Background

Care coordination can be especially challenging in the setting of rare malignancies such as myelofibrosis (MF), where hematology/oncology teams have limited experience working together to implement rapidly evolving standards of care. In this quality improvement (QI) initiative, we assessed barriers to patient-centered MF care in 3 community oncology systems and conducted team-based audit-feedback (AF) sessions within each system to facilitate improved care coordination.

Methods

Between 1/2020 and 3/2020, 31 hematology/oncology healthcare professionals (HCPs) completed surveys designed to characterize self-reported practice patterns, challenges, and barriers to collaborative MF care in 3 community oncology systems (Table 1). Building on findings from the team-based surveys, 39 HCPs from these centers participated in AF sessions to reflect on their own practice patterns and to prioritize areas for improved MF care delivery. Participants developed team-based action plans to overcome identified challenges, including barriers to effective risk stratification, care coordination, and shared decision-making (SDM) for patients with MF. Surveys conducted before and after the small-group AF sessions evaluated changes in participants' beliefs and confidence in delivering collaborative, patient-centered MF care.

Results

Team-Based Surveys: HCPs identified managing MF-associated anemia and other disease symptoms (42%), providing individualized care despite highly variable clinical presentations (29%), and developing institutional expertise despite low patient numbers (16%) as the most pressing challenges in MF care. For patients who are candidates for JAK inhibitor therapy, HCPs reported most commonly relying on current guidelines (71%) and clinical evidence (61%) to guide treatment selection. HCPs also considered drug safety/tolerability profiles (55%), personal or institutional experience (13%), and out-of-pocket costs for patients (13%); no participants (0%) reported incorporating patient preference into their decision-making. Teams were underutilizing SDM and patient-centered care resources; fewer than 50% reported providing tools to support adherence (48%), visual aids for patient education (47%), financial toxicity counseling (40%), resources for managing MF-related fatigue (36%), or counseling to reduce risk factors for CVD, bleeding, and thrombosis (26%).

Small-Group AF Sessions: Across the 3 oncology centers, teams participating in the AF sessions (Table 1) shared a self-reported caseload of 97 patients with MF per month. HCPs reported a meaningful shift in beliefs regarding the importance of collaborative care: following the AF sessions, 100% of HCPs agreed or strongly agreed that collaboration across the extended oncology care team is essential for achieving MF treatment goals, an increase from 71% prior to the AF sessions (Figure 1). Participants also reported increased confidence in their ability to perform each of 6 aspects of evidence-based, collaborative, patient-centered care (Figure 2).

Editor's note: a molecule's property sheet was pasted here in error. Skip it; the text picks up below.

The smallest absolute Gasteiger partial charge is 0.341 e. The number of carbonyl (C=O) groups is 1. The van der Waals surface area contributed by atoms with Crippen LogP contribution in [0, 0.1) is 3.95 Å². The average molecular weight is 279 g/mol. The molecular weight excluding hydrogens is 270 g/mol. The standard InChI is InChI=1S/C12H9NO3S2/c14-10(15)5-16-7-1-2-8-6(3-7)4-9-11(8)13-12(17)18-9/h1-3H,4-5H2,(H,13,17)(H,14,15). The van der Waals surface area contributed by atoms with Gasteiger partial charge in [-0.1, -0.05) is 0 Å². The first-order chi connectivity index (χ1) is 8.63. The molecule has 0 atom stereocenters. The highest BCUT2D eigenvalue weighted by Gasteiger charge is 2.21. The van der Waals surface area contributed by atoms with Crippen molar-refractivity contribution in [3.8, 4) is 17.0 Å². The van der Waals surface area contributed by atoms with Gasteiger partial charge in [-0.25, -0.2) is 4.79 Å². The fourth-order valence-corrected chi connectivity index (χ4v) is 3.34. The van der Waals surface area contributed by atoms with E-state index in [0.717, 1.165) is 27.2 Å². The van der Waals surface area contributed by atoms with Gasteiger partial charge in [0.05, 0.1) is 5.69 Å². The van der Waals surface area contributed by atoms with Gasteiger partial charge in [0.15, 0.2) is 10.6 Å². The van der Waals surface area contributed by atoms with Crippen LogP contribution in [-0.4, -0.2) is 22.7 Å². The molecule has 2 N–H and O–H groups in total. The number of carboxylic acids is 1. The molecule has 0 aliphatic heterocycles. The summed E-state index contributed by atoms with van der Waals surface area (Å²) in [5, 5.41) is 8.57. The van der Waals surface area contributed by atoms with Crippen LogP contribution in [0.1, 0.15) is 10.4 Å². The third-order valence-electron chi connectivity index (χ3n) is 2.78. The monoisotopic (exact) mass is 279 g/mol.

In selecting which aspects of patient-centered care to address with their clinical teams, HCPs most commonly prioritized individualizing treatment decision-making based on patient- and disease-related factors (57%), followed by providing adequate patient education about treatment options and potential side effects (24%) and engaging patients in SDM (18%). To achieve these goals, 73% of HCPs committed to sharing their action plans with additional clinical team members; others committed to creating a quality task force to oversee action-plan implementation (15%) and securing buy-in from leadership and stakeholders (9%).

Conclusions

As a result of participating in this community-based QI initiative, hematology/oncology HCPs demonstrated increased confidence in their ability to deliver patient-centered MF care and improved commitment to team-based collaboration. Remaining practice gaps and challenges can inform future QI programs.

Study Sponsor Statement

The study reported in this abstract was funded by an independent educational grant from Incyte Corporation. The grantors had no role in the study design, execution, analysis, or reporting.

Disclosures

Verstovsek:ItalPharma: Research Funding; CTI Biopharma Corp: Research Funding; Promedior: Research Funding; Gilead: Research Funding; NS Pharma: Research Funding; Celgene: Consultancy, Research Funding; Novartis: Consultancy, Research Funding; Genentech: Research Funding; Sierra Oncology: Consultancy, Research Funding; PharmaEssentia: Research Funding; AstraZeneca: Research Funding; Incyte Corporation: Consultancy, Research Funding; Blueprint Medicines Corp: Research Funding; Protagonist Therapeutics: Research Funding; Roche: Research Funding.

Author notes

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Asterisk with author names denotes non-ASH members.